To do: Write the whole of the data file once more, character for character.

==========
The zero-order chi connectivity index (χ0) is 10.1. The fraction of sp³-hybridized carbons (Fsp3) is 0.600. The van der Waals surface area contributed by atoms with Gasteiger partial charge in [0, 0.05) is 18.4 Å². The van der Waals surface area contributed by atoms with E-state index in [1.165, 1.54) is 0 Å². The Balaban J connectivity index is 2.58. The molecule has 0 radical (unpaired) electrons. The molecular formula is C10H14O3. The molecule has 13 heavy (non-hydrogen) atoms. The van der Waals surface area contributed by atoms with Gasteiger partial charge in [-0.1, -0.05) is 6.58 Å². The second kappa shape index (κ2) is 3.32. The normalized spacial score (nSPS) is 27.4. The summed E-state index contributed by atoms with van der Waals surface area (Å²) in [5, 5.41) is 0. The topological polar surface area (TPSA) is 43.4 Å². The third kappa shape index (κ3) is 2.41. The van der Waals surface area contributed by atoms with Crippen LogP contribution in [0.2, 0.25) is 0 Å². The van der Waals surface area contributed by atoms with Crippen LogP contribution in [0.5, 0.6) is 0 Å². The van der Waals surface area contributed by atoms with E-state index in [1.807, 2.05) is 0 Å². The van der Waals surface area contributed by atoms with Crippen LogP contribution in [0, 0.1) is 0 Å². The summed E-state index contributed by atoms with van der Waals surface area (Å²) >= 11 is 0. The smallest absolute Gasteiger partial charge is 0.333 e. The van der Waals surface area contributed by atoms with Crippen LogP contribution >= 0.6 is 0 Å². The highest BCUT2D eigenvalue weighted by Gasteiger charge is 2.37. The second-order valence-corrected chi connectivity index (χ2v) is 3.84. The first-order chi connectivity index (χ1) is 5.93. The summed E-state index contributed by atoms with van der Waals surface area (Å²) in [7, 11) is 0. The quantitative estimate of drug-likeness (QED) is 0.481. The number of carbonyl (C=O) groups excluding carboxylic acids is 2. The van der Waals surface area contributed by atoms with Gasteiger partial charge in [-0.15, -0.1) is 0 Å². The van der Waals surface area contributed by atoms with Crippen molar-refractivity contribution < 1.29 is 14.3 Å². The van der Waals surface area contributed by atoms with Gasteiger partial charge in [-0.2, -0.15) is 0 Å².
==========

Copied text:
The zero-order chi connectivity index (χ0) is 10.1. The fraction of sp³-hybridized carbons (Fsp3) is 0.600. The van der Waals surface area contributed by atoms with Gasteiger partial charge in [0, 0.05) is 18.4 Å². The van der Waals surface area contributed by atoms with E-state index in [1.165, 1.54) is 0 Å². The Balaban J connectivity index is 2.58. The molecule has 0 radical (unpaired) electrons. The molecular formula is C10H14O3. The molecule has 13 heavy (non-hydrogen) atoms. The van der Waals surface area contributed by atoms with Gasteiger partial charge in [-0.1, -0.05) is 6.58 Å². The second kappa shape index (κ2) is 3.32. The normalized spacial score (nSPS) is 27.4. The summed E-state index contributed by atoms with van der Waals surface area (Å²) in [5, 5.41) is 0. The topological polar surface area (TPSA) is 43.4 Å². The third kappa shape index (κ3) is 2.41. The van der Waals surface area contributed by atoms with Crippen LogP contribution in [0.2, 0.25) is 0 Å². The van der Waals surface area contributed by atoms with Crippen LogP contribution in [0.5, 0.6) is 0 Å². The van der Waals surface area contributed by atoms with E-state index in [1.807, 2.05) is 0 Å². The van der Waals surface area contributed by atoms with Crippen LogP contribution in [0, 0.1) is 0 Å². The summed E-state index contributed by atoms with van der Waals surface area (Å²) >= 11 is 0. The smallest absolute Gasteiger partial charge is 0.333 e. The van der Waals surface area contributed by atoms with Crippen LogP contribution >= 0.6 is 0 Å². The highest BCUT2D eigenvalue weighted by Gasteiger charge is 2.37. The second-order valence-corrected chi connectivity index (χ2v) is 3.84. The first-order chi connectivity index (χ1) is 5.93. The summed E-state index contributed by atoms with van der Waals surface area (Å²) in [7, 11) is 0. The quantitative estimate of drug-likeness (QED) is 0.481. The number of carbonyl (C=O) groups excluding carboxylic acids is 2. The van der Waals surface area contributed by atoms with Gasteiger partial charge in [-0.15, -0.1) is 0 Å². The van der Waals surface area contributed by atoms with Crippen molar-refractivity contribution < 1.29 is 14.3 Å². The van der Waals surface area contributed by atoms with Gasteiger partial charge in [-0.2, -0.15) is 0 Å².